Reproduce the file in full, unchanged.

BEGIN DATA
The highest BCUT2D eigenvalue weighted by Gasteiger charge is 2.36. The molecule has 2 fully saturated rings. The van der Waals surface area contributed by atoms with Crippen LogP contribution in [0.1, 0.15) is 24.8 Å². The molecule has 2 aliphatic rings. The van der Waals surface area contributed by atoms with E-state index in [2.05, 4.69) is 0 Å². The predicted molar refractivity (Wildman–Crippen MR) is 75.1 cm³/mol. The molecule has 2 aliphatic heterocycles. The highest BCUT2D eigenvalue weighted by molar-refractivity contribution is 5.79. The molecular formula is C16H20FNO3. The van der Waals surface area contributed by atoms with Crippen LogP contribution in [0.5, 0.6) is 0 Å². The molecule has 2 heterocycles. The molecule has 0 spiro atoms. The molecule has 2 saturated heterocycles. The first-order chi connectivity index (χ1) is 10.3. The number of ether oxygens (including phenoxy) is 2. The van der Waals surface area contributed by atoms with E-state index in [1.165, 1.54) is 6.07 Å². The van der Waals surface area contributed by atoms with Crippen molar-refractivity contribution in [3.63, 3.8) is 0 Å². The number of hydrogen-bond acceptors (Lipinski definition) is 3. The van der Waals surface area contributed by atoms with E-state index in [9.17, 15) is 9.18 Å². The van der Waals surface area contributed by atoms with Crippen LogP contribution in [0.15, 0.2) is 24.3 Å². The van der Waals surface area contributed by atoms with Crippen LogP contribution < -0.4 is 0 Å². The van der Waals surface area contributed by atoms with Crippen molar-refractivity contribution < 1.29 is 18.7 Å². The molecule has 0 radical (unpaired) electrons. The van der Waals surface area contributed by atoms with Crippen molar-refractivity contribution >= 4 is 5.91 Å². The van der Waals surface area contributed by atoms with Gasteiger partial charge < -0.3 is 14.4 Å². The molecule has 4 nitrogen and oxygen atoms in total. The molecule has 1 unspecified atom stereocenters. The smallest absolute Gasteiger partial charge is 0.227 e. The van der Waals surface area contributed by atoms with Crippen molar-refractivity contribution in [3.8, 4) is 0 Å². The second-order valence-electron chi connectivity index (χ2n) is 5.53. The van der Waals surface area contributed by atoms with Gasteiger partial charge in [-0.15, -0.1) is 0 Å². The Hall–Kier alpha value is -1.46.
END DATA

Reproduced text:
The highest BCUT2D eigenvalue weighted by Gasteiger charge is 2.36. The molecule has 2 fully saturated rings. The van der Waals surface area contributed by atoms with Crippen LogP contribution in [0.1, 0.15) is 24.8 Å². The molecule has 2 aliphatic rings. The van der Waals surface area contributed by atoms with E-state index in [2.05, 4.69) is 0 Å². The predicted molar refractivity (Wildman–Crippen MR) is 75.1 cm³/mol. The molecule has 2 aliphatic heterocycles. The highest BCUT2D eigenvalue weighted by molar-refractivity contribution is 5.79. The molecular formula is C16H20FNO3. The van der Waals surface area contributed by atoms with Crippen LogP contribution in [0.5, 0.6) is 0 Å². The molecule has 2 heterocycles. The molecule has 0 spiro atoms. The molecule has 2 saturated heterocycles. The first-order chi connectivity index (χ1) is 10.3. The number of ether oxygens (including phenoxy) is 2. The van der Waals surface area contributed by atoms with E-state index in [1.165, 1.54) is 6.07 Å². The van der Waals surface area contributed by atoms with Crippen molar-refractivity contribution in [3.63, 3.8) is 0 Å². The number of hydrogen-bond acceptors (Lipinski definition) is 3. The van der Waals surface area contributed by atoms with E-state index in [9.17, 15) is 9.18 Å². The van der Waals surface area contributed by atoms with Crippen LogP contribution in [0.15, 0.2) is 24.3 Å². The van der Waals surface area contributed by atoms with Crippen LogP contribution < -0.4 is 0 Å². The van der Waals surface area contributed by atoms with Crippen molar-refractivity contribution < 1.29 is 18.7 Å². The molecule has 0 radical (unpaired) electrons. The van der Waals surface area contributed by atoms with Crippen molar-refractivity contribution >= 4 is 5.91 Å². The van der Waals surface area contributed by atoms with Gasteiger partial charge < -0.3 is 14.4 Å². The molecule has 4 nitrogen and oxygen atoms in total. The molecule has 1 unspecified atom stereocenters. The smallest absolute Gasteiger partial charge is 0.227 e. The van der Waals surface area contributed by atoms with Crippen molar-refractivity contribution in [3.8, 4) is 0 Å². The second-order valence-electron chi connectivity index (χ2n) is 5.53. The van der Waals surface area contributed by atoms with Gasteiger partial charge in [-0.15, -0.1) is 0 Å². The Hall–Kier alpha value is -1.46.